Here’s where the cultural differences became clear.* When Russians engaged in brooding self-analysis, they were much more likely to engage in self-distancing, or looking at the past experience from the detached perspective of someone else. Instead of reliving their confused and visceral feelings, they reinterpreted the negative memory , which helped them make sense of it. According to the researchers, this led to significantly less “emotional distress” among the Russian subjects. (It also made them less likely to blame another person for the event.) Furthermore, the habit of self-distancing seemed to explain the striking differences in depressive symptoms between Russian and Americans. Brooding wasn’t the problem. Instead, it was brooding without self-distance


The book dispels a lot of misconceptions about Stoicism. My understanding is that it's a collection of lot of mental hacks to better live one's life, much like how Russians (apparently) deal with depression.

Mantisdreamz wrote:I have read a bit on Stoicism in the past. And the simplest interpretation I took from it was having the philosophy in life, to just be passive and have a sort of indifference to things going on. Kind of like, watching events pass by, without having much emotional involvement.

The only thing that bugs me about this, is that I tend to think of emotional responses as being sometimes cathartic and healthy.


I think that's accurate in a limited sense. One is definitely discouraged from flipping out over every little thing, and the Stoics are very keen on getting over things like anger and sadness quickly. I think detachment is a better one-word description if we're fishing for those, and I'm not sure that's entirely appropriate. Caring about the things we can affect is encouraged. Dwelling on the stuff we can't is seen as being really dumb.

I'm personally skeptical of the hydraulic theory of anger. I don't think having more catharsis in my life would be an improvement. As it is, don't really do catharsis, ever. And I feel great. I prefer a "strangle the anger in the crib" attitude.
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Re: What is wrong with Stoicism ?

#16  Postby logical bob » Feb 20, 2012 10:17 pm

I'm sceptical about the idea of modern Stoicism. The pantheism and the Greek physics and logic were an integral part of Stoicism. As has already been pointed out, the modern version seems to owe more to CBT and the 12 Step Programme. I suspect that dressing it up as ancient wisdom is a marketing gimmick.
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Re: What is wrong with Stoicism ?

#17  Postby andrewk » Feb 21, 2012 1:27 am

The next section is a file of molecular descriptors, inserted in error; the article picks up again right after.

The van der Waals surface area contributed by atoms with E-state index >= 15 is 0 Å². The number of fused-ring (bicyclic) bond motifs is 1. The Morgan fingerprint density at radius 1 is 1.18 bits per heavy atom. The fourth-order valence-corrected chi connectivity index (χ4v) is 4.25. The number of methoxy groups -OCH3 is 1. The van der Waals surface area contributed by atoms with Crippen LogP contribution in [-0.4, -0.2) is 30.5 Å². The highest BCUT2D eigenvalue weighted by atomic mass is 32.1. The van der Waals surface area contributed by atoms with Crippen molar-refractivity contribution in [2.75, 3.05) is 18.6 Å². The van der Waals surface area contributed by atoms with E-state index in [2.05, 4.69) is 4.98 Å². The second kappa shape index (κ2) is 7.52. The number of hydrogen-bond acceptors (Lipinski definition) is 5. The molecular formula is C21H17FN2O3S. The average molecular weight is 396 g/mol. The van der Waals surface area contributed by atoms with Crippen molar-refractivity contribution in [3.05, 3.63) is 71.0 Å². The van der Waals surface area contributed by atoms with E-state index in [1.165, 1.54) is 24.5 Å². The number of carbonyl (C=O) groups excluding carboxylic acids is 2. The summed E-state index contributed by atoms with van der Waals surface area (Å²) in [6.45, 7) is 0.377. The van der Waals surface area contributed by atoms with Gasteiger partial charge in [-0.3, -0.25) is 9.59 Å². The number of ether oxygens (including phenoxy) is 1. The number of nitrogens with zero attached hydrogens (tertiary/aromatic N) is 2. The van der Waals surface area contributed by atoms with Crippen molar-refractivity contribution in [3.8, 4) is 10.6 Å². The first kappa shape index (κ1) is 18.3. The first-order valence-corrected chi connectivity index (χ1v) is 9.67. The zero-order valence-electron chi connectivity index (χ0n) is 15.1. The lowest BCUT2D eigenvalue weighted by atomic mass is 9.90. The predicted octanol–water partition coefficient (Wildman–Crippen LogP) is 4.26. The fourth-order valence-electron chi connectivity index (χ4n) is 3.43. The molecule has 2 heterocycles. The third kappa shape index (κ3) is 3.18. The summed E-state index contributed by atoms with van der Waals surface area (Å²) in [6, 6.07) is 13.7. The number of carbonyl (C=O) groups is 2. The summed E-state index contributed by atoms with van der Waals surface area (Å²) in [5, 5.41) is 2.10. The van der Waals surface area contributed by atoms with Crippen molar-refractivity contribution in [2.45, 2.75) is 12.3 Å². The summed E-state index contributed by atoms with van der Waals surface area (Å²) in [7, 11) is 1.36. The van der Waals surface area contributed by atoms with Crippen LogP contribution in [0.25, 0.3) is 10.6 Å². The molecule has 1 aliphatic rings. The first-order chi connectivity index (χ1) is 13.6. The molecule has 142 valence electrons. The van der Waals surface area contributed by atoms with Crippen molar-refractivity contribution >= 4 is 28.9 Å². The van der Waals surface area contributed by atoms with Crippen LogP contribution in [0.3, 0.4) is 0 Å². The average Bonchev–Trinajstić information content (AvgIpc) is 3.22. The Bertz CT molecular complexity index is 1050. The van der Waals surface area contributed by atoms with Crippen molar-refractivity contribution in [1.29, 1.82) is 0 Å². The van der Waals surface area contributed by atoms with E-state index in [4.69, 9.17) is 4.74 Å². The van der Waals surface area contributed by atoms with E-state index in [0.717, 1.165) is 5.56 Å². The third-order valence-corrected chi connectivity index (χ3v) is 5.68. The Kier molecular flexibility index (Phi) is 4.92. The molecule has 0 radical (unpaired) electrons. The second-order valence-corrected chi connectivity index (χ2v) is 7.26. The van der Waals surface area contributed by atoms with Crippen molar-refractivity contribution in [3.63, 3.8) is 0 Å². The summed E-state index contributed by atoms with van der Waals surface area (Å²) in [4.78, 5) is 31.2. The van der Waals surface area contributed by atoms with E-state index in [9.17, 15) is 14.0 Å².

Loren, what about catharsis for sadness rather than anger? Many people say they feel much better after 'having a good cry'. That is not inconsistent with getting over things quickly, maybe it even could assist it. I have sometimes thought that women were fortunate in that crying in general comes more easily to women than to most men.

Bob, what about Seneca? Don't you find the courage and equanimity with which he met his death just a bit inspiring?
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Re: What is wrong with Stoicism ?

#18  Postby Teuton » Feb 21, 2012 3:36 am

"Perception does not exhaust our contact with reality; we can think too." – Timothy Williamson
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Re: What is wrong with Stoicism ?

#19  Postby Mick » Feb 21, 2012 4:19 am

Christianity has some Stoic elements to it. Early Christians had no philosophy of their own, so they kinda borrowed from pre-existing ones to make sense of their faith and win converts. You'll see other forms of Greek philosophy there too.
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Re: What is wrong with Stoicism ?

#20  Postby Loren Michael » Feb 21, 2012 8:15 am

logical bob wrote:I'm sceptical about the idea of modern Stoicism. The pantheism and the Greek physics and logic were an integral part of Stoicism. As has already been pointed out, the modern version seems to owe more to CBT and the 12 Step Programme.


Why do you feel that pantheism and "Greek physics and logic" are integral to Stoicism? I assume you're essentially saying that modern understandings can't be integrated with Stoic ideas.

I think it's less that the modern version "owes" anything to CBT and 12 Steps - particularly given that Stoicism was around first - and more that it has elements in common.